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The Difficulty of Reconciling Existing Legal Authority And Even Enforcement Agency Guidance With Certain FCPA Books And Records And Internal Controls Enforcement Actions

Difficult

This recent FCPA Flash podcast episode focused on the SEC’s “unlawful” enforcement, in certain instances, of the FCPA’s books and records and internal controls provisions.

Off-the-rails SEC FCPA enforcement is a topic frequently discussed on these pages (see here among numerous other posts) and sometimes it is important to take a step back and review actual legal authority, as well as even prior enforcement agency guidance, relevant to the books and records and internal controls provisions.

Upon reviewing the below information, ask yourself whether it is possible to reconcile this legal authority and other sources of information with enforcement theories advanced in certain FCPA enforcement actions.

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The FCPA Turns 40

FCPAat40

Today our favorite statute, the Foreign Corrupt Practices Act, turns 40.

During this 40th anniversary year, posts will be published regarding various aspects of the FCPA at 40. For posts already published, see here, here and here.

If you have some unique and candid thoughts about the FCPA at 40, please consider submitting a guest post for publication consideration.

President Jimmy Carter’s December 20, 1977 signing statement stated in full as follows.

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Selfish Foreign Policy Reasons, Not Altruism, Is Why Congress Enacted The FCPA In 1977

FCPAat40

As the Foreign Corrupt Practices Act nears its 40th anniversary, it is perhaps neither here nor there 40 years later whether Congress in enacting the law was motivated by altruistic, do-good intentions or selfish, foreign policy goals.

But then again, it is important not to reinvent history or look at historical conduct through rose-colored glasses. Indeed, there are numerous accounts of history that ignore what really happened in favor of accounts that sound better.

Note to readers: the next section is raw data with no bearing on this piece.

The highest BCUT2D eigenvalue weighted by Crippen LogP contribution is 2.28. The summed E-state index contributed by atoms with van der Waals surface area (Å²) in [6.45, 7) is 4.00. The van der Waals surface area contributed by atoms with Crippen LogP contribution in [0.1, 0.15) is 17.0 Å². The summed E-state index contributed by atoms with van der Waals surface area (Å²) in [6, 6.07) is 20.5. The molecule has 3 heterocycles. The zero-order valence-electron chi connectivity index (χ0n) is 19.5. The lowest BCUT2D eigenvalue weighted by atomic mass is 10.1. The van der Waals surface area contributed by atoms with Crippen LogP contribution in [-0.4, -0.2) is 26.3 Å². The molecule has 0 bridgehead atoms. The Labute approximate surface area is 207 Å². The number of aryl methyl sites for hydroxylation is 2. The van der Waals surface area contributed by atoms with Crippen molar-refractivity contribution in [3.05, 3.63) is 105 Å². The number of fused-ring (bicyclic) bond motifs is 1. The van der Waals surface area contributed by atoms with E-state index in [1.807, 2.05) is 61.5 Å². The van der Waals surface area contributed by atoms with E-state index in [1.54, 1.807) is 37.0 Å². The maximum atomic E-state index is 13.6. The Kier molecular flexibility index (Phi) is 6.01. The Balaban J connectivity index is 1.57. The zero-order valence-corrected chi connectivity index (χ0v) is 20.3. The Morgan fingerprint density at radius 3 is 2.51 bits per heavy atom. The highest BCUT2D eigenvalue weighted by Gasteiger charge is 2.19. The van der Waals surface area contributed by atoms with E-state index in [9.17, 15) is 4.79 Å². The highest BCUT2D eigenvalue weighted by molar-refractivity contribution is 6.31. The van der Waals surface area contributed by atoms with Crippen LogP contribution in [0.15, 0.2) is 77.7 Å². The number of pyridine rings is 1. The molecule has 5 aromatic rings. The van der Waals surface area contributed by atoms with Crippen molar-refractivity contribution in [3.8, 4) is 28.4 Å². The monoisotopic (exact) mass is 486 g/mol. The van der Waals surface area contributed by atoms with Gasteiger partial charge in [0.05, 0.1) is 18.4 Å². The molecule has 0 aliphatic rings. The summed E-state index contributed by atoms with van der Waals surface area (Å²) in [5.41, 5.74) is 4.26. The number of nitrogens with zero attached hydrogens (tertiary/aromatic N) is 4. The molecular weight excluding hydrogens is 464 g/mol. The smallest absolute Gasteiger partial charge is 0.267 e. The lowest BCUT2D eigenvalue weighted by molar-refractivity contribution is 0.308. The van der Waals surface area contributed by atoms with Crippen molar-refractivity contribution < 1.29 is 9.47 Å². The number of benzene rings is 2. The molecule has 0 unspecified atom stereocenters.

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Looking Back At The Senate’s FCPA Hearing

Capital Hill

Seven years ago this week, the Senate held a hearing titled “Examining Enforcement of the Foreign Corrupt Practices Act.”

(See here for the full hearing transcript, here for the video).

It was the first congressional hearing on the FCPA during its new era of enforcement (to be followed by a June 2011 FCPA hearing in the House) and the first FCPA hearing in Congress since the FCPA was amended in 1998.

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SEC Co-Director Of Enforcement Peikin Reflects On The Past, Present, And Future Of The SEC’s Enforcement Of The FCPA

Peikin

Earlier today, Steven Peikin (Co-Director of the SEC’s Enforcement Division) delivered this speech at a Foreign Corrupt Practices Act / OECD Convention Anniversary Conference held at NYU School of Law. This post excerpts portions of Peikn’s remarks.

But first a few comments.

In talking about the past, I wonder if Peikin is even aware of the following historical fact. As highlighted in the article “The Story of the Foreign Corrupt Practices Act,” the SEC never wanted any role in enforcing the FCPA’s anti-bribery provisions. However, congressional leaders at the time of the FCPA’s enactment had a high level of distrust with the Justice Department and insisted, against the SEC’s objections both when the FCPA was enacted in 1977 and when it was first amended in 1988, that it play a role in enforcing the FCPA’s anti-bribery provisions.

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